New publication closed, established one suspendedMore press under fire [Archives:2004/784/Front Page]

October 25 2004

The Ministry of Information has closed operations of a new magazine, “al-Neda,” which printed its first issue Oct. 13, and, in a separate move, suspended al-Hurriye newspaper.
The ministry has withdrawn all the copies of the first issue of al-Neda from different bookshops for passing the legal period of issuance (6 months) by two days and has cancelled the license of al-Hurriye for an alleged change in the newspaper's logo.
The Editor-in-chief of “al-Neda,” Sami Ghaleb said the closure reflects a major aggression, whereas there are some other magazines issued irregularly but are never closed down.
He confirmed that his magazine, which had not seen the light except for one week, did not violate any press laws or ethics. He also said that democracy gives him the right to print the magazine.
Observers and politicians confirmed that the newspaper exceeded its authorization period by two days, but this is not a standard measure applied on most Yemeni newspapers.
The magazine may have been targeted if some journalists wrote topics not favoured by the government. The first issue of “al-Neda” had several topics such as: conflicts among wings within the ruling party (the General People's Congress), campaign collecting of international signatures for Mr. Alkhaiwani, greetings to Judge Muhammad Luqman by the Socialist writer Omer Muhammad al-Muqaleh, disaster of parties transfer in Yemen by the Journalist Nabeel al-Soufi, plus sports and cultural events and a number of other topics.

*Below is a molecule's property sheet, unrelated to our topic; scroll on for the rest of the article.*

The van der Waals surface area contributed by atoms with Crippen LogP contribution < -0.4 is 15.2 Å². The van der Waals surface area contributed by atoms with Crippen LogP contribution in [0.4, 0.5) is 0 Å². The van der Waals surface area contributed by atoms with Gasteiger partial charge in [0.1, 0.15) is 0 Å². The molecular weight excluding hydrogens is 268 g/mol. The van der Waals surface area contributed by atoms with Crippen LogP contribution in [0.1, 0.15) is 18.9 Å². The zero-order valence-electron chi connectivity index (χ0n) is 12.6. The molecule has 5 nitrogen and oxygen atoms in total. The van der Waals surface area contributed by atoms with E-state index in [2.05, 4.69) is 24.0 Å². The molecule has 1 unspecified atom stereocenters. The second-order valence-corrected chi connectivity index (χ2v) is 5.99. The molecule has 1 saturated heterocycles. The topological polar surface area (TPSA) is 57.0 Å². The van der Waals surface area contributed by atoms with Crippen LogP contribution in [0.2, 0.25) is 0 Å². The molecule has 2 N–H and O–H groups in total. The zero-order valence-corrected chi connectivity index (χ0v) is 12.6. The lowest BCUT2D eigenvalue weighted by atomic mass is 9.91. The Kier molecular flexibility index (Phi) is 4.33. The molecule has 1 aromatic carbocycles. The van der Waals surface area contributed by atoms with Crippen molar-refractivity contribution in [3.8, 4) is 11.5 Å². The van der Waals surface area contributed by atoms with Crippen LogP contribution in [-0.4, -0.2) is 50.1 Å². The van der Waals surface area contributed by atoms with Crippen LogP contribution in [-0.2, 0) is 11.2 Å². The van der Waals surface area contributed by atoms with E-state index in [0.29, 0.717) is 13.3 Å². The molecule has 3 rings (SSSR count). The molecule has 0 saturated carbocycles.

Meanwhile, Mr. Akram Abdulkareem Sabra, the Acting Editor of al-Hurriye newspaper also expressed outrage at the decision to withdraw his newspaper's license and instruct the printing press that prints his paper not to print it.
“I could not have imagined that because of a minor change in my newspaper's logos, we would have our newspaper suspended. This is simply out of proportions!” he told Yemen Times.
“We are not a newspaper that has just been founded yesterday. In fact, our newspaper was supposed to celebrate its 25th anniversary soon, and the timing of this governmental measure has indeed sabotaged our plans,” he complained.
This comes in a time when press freedom in Yemen has been steadily monitored locally and internationally, as several incidents have caused concern about the freedom of press in Yemen, especially as the Editor-in-Chief of Al-Shoura opposition newspaper is still in custody.
Human rights activists in Yemen are upset due to the successive measures taken against non-governmental newspapers, fearing that this could signal a tendency to retreat from promises made by the regime to enhance democracy and allow more liberties, specifically in regards to freedom of expression.